Local News

ADF&G to install gate at airport beach road

The city won’t object to the Alaska Department of Fish and Game installing a gate at the top of the Airport Beach Access Road off Kachemak Drive, City Manager Katie Koester said in a letter last week.

At the Oct. 24 Homer City Council meeting, Koester told the council of Fish and Game plans to put in a gate at the top of the road. In her city manager’s report, Koester said that unless the council directed otherwise, she would send a letter to the state saying the city had no objection to a gate. The council did not object to the gate.

Saturday's health fair all about you

The 2016 Rotary Health Fair will provide the Homer-area community with an opportunity to consult with a new array of doctors, get a flu shot, do a variety of wellness checks and even enjoy a massage.

The fair, which has served Homer residents for 33 years, has many services for the community to take advantage of from 7:30 a.m.-1 p.m. Saturday at Homer High School.

Amazing skies

Northern lights sine over Homer as seen from Diamond Ridge early Sunday morning. The Orionoid meteor shower also happened that night. One meteor can be seen flashing in the lower right of this photo. Alaska as far south as Kodiak had spectacular aurora viewing through early Tuesday morning. This photo was taken ag f 4.5 with a 70mm Nikkor lens on a Nikon D7100 camera at 2000 ISO for an exposure of 15 seconds. Atomic particles hitting the upper atmosphere cause the glow of the northern lights. Red and green colors are caused by particles hitting oxygen molecules.

Council changes harbor rates, continues to mull consolidation of dispatch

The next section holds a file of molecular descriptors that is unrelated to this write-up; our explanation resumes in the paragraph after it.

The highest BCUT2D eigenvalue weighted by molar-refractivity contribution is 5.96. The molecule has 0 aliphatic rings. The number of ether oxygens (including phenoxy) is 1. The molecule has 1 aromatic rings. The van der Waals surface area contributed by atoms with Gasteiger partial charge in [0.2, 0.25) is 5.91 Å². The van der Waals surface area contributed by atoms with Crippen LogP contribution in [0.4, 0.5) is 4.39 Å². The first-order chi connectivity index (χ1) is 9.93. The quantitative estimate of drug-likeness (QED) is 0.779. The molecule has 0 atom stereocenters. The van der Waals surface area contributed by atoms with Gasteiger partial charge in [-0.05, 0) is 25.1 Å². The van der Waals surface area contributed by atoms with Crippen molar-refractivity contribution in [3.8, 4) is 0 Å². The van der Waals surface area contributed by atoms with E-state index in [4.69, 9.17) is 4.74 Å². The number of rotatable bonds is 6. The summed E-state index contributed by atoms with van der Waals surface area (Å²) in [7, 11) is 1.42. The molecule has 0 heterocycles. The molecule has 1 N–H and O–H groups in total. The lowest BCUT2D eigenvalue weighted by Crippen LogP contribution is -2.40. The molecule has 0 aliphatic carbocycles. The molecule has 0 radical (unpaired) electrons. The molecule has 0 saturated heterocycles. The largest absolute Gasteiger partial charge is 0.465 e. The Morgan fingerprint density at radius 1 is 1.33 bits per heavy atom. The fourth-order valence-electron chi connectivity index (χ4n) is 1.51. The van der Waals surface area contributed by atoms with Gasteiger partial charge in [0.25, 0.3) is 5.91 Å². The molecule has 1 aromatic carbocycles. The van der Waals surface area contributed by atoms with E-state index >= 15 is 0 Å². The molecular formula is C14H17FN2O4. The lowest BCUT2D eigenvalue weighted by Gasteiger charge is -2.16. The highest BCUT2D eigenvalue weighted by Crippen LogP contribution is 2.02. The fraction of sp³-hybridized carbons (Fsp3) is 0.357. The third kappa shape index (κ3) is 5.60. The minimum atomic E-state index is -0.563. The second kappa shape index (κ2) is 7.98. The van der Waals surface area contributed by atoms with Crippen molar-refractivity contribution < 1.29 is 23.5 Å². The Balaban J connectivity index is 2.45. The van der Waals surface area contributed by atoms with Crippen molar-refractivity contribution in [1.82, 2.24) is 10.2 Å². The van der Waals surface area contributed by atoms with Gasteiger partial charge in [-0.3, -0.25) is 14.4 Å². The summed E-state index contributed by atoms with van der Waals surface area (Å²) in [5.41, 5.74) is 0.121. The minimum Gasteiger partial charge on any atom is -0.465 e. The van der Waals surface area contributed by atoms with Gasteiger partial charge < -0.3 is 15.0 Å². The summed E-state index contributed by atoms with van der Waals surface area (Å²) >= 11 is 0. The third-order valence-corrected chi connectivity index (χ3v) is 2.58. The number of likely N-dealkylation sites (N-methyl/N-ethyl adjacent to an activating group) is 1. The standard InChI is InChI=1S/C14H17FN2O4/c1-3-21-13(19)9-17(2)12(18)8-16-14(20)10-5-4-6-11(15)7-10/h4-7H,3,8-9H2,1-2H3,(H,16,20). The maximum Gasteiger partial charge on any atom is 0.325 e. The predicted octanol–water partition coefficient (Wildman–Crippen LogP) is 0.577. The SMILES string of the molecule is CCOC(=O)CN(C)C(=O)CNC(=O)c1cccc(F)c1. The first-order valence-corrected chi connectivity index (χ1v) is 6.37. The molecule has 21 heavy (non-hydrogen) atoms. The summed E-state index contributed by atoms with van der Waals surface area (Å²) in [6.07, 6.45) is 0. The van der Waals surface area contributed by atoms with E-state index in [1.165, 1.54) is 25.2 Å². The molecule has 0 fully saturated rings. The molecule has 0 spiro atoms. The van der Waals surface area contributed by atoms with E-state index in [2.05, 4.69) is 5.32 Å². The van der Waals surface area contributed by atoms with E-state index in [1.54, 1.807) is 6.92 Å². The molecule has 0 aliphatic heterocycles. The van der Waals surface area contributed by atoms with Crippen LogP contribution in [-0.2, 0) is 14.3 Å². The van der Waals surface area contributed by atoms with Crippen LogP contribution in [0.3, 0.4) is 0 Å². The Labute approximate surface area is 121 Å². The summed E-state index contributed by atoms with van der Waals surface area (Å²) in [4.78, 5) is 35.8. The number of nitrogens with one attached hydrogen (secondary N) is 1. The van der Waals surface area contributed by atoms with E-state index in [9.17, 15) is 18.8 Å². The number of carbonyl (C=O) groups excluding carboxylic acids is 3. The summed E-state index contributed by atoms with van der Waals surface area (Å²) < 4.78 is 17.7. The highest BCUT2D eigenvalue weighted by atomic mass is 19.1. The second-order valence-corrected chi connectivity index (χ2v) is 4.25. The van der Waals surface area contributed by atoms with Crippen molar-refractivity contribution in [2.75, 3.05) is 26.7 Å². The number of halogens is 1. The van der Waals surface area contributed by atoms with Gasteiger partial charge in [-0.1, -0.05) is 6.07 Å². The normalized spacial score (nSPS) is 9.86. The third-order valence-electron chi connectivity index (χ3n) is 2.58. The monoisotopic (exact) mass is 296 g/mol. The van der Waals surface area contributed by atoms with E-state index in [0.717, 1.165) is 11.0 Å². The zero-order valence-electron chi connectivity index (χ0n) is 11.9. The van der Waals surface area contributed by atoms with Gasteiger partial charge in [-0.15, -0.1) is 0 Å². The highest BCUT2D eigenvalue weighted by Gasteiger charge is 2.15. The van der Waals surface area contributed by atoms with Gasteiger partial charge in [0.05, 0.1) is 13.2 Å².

In the first regular meeting of the new Homer City Council and chaired by new Homer Mayor Bryan Zak, the council picked up some unfinished business left from previous meetings. In a meeting with five public hearing items, the meeting ran until 9 p.m. The council passed two main resolutions:

• Resolution 16-054, amending the fee schedule to implement a new graduated harbor moorage rate structure, and

• Resolution 16-111, rejecting a proposal to consolidate 911 dispatch services with the Kenai Peninsula Borough.

Homer man indicted on murder, robbery charges in 2013 case

A Kenai grand jury on Oct. 20 indicted Lee John Henry, 55, on murder and robbery charges in the 2013 death of Mark Matthews. The grand jury charged that Henry killed Matthews, then 61, on July 28, 2013, as Matthews walked on the Boystown Trail from Poopdeck Street toward his home in an apartment on Main Street.

Homer Police on Oct. 16 had arrested Henry for first-degree murder. Homer Police found at the scene what they believe is the murder weapon, but have not identified it. An autopsy showed Matthews died of blunt-force trauma to his head.